Employee Misclassification Penalties, Examples, and Protection
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In the US, up to 30% of employers have misclassified at least one worker. The most common form of employment misclassification is when companies wrongfully define a full-time employee as an independent contractor. In reality, those workers should have employee status and the benefits that come along with it.
Employee relationships are indeed blurry at times. Even the definition of employee vs. independent contractor differs according to the federal government’s Department of Labor, state governments, and the IRS. Each of these institutions uses a unique test to determine a worker’s status.
But sometimes, this worker misclassification is intentional misconduct. If the employer claims a worker as an independent contractor instead of a full-time employee, they are exempt from statutory employee benefits and payroll taxes.
Employers have the right to report potential misclassification. If the IRS determines a company violated employment law, they may face penalties including class-action lawsuits, millions in fines for each misclassified employee, and even jail time.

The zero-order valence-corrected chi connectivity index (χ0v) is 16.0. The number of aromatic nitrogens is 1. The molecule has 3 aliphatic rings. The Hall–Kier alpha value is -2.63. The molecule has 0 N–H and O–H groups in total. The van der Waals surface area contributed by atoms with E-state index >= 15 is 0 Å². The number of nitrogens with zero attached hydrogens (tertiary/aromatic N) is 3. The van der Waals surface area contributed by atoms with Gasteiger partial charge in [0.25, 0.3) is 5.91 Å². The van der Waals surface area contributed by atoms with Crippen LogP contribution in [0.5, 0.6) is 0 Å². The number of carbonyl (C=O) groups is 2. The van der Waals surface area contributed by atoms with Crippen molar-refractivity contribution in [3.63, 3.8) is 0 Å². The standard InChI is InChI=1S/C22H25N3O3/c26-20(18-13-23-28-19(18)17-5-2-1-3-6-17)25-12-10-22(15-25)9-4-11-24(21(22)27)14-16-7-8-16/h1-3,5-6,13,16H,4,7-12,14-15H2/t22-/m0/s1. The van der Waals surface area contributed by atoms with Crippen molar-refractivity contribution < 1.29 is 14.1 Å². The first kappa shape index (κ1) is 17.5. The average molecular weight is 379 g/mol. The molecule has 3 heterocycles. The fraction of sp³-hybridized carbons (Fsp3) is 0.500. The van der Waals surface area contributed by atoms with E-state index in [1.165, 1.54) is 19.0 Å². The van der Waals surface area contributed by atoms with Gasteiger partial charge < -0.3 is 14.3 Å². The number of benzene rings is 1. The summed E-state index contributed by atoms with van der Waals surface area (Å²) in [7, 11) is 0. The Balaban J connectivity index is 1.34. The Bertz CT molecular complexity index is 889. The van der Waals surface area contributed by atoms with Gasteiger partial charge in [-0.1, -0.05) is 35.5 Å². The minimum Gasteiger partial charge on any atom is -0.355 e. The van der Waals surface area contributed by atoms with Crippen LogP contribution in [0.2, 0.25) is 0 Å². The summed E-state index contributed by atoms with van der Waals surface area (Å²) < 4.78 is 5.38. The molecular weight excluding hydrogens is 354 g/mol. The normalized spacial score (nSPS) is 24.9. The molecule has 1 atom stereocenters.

We’ve already covered the basics of independent contractor misclassification. This article breaks down those penalties and explains how to protect your business against misclassification. Let’s dive in.
3 employee misclassification penalties you don't want to face
Misclassification penalties depend on several factors, such as your business’s size and the amount of time you avoided providing employment benefits and taxes. The penalties are also more severe if the Department of Labor (DOL) determines the misclassification is intentional.
1. Tax violation fines
When you hire a worker as an employee, their income is subject to Social security and Medicare taxes, FICA taxes, as well as income tax withholding from the contract signing date.
Suppose the IRS conducts an audit and discovers you’ve misclassified an employee as an independent contractor instead of honoring an employer-employee relationship. In this case, you may be subject to the following penalties:
- Up to 3% of the misclassified employee’s wages
- 100% of the FICA taxes you didn’t pay for the employee
- Up to 40% of the FICA taxes not withheld from the employees’ wages (also called back taxes)
- $50 per W-2 tax form you didn’t file for the misclassified employee
2. Federal law violation fines
On top of avoiding mandatory taxes, misclassification itself violates an employee’s federal protection. These protections ensure employment benefits like overtime pay and compliance with the minimum wage required by the state law (under the Fair Labor Standards Act (FLSA) rules).